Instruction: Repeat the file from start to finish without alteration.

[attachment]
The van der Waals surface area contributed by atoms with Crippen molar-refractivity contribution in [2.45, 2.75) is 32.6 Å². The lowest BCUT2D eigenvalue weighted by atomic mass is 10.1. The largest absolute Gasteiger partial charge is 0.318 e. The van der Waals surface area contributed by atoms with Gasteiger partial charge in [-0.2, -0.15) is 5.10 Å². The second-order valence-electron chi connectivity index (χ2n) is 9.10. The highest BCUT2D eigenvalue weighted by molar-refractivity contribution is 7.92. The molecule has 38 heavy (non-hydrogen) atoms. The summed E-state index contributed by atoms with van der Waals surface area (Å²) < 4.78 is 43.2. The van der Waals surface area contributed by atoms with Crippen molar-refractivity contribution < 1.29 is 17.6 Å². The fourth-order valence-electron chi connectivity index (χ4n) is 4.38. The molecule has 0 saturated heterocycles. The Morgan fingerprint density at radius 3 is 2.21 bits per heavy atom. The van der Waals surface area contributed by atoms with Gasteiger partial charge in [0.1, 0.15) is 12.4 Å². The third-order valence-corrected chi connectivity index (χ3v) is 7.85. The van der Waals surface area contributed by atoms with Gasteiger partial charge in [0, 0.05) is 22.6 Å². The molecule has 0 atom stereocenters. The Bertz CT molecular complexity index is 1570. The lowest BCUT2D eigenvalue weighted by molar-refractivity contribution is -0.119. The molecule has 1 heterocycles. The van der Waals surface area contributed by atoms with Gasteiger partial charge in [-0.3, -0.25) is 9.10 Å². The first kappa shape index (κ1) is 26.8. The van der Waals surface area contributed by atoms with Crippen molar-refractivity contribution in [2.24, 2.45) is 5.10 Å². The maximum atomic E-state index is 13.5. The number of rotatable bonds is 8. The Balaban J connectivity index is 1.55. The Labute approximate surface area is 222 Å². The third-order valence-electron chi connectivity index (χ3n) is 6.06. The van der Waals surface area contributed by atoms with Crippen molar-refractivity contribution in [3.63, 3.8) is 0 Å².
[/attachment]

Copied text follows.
The van der Waals surface area contributed by atoms with Crippen molar-refractivity contribution in [2.45, 2.75) is 32.6 Å². The lowest BCUT2D eigenvalue weighted by atomic mass is 10.1. The largest absolute Gasteiger partial charge is 0.318 e. The van der Waals surface area contributed by atoms with Gasteiger partial charge in [-0.2, -0.15) is 5.10 Å². The second-order valence-electron chi connectivity index (χ2n) is 9.10. The highest BCUT2D eigenvalue weighted by molar-refractivity contribution is 7.92. The molecule has 38 heavy (non-hydrogen) atoms. The summed E-state index contributed by atoms with van der Waals surface area (Å²) < 4.78 is 43.2. The van der Waals surface area contributed by atoms with Crippen molar-refractivity contribution < 1.29 is 17.6 Å². The fourth-order valence-electron chi connectivity index (χ4n) is 4.38. The molecule has 0 saturated heterocycles. The Morgan fingerprint density at radius 3 is 2.21 bits per heavy atom. The van der Waals surface area contributed by atoms with Gasteiger partial charge in [0.1, 0.15) is 12.4 Å². The third-order valence-corrected chi connectivity index (χ3v) is 7.85. The van der Waals surface area contributed by atoms with Gasteiger partial charge in [0, 0.05) is 22.6 Å². The molecule has 0 atom stereocenters. The Bertz CT molecular complexity index is 1570. The lowest BCUT2D eigenvalue weighted by molar-refractivity contribution is -0.119. The molecule has 1 heterocycles. The van der Waals surface area contributed by atoms with Gasteiger partial charge in [-0.3, -0.25) is 9.10 Å². The first kappa shape index (κ1) is 26.8. The van der Waals surface area contributed by atoms with Crippen molar-refractivity contribution in [2.24, 2.45) is 5.10 Å². The maximum atomic E-state index is 13.5. The number of rotatable bonds is 8. The Balaban J connectivity index is 1.55. The Labute approximate surface area is 222 Å². The third-order valence-electron chi connectivity index (χ3n) is 6.06. The van der Waals surface area contributed by atoms with Crippen molar-refractivity contribution in [3.63, 3.8) is 0 Å².